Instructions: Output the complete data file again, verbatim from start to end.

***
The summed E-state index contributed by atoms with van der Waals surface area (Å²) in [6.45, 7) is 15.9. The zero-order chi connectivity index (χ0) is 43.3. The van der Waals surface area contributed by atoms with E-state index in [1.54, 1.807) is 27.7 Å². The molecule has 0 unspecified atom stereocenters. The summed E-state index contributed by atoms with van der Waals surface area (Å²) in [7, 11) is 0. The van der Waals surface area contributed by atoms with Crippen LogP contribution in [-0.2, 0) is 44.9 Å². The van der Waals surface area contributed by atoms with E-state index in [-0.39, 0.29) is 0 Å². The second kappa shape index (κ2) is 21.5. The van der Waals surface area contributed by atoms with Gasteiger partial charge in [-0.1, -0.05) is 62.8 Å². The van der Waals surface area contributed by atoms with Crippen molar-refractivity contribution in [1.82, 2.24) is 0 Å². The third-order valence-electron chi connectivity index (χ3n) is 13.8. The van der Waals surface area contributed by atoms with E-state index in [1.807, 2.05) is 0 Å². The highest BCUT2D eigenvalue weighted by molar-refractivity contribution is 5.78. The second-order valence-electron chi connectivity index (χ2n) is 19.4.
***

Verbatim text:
The summed E-state index contributed by atoms with van der Waals surface area (Å²) in [6.45, 7) is 15.9. The zero-order chi connectivity index (χ0) is 43.3. The van der Waals surface area contributed by atoms with E-state index in [1.54, 1.807) is 27.7 Å². The molecule has 0 unspecified atom stereocenters. The summed E-state index contributed by atoms with van der Waals surface area (Å²) in [7, 11) is 0. The van der Waals surface area contributed by atoms with Crippen LogP contribution in [-0.2, 0) is 44.9 Å². The van der Waals surface area contributed by atoms with E-state index in [-0.39, 0.29) is 0 Å². The second kappa shape index (κ2) is 21.5. The van der Waals surface area contributed by atoms with Gasteiger partial charge in [-0.1, -0.05) is 62.8 Å². The van der Waals surface area contributed by atoms with Crippen molar-refractivity contribution in [1.82, 2.24) is 0 Å². The third-order valence-electron chi connectivity index (χ3n) is 13.8. The van der Waals surface area contributed by atoms with E-state index in [1.807, 2.05) is 0 Å². The highest BCUT2D eigenvalue weighted by molar-refractivity contribution is 5.78. The second-order valence-electron chi connectivity index (χ2n) is 19.4.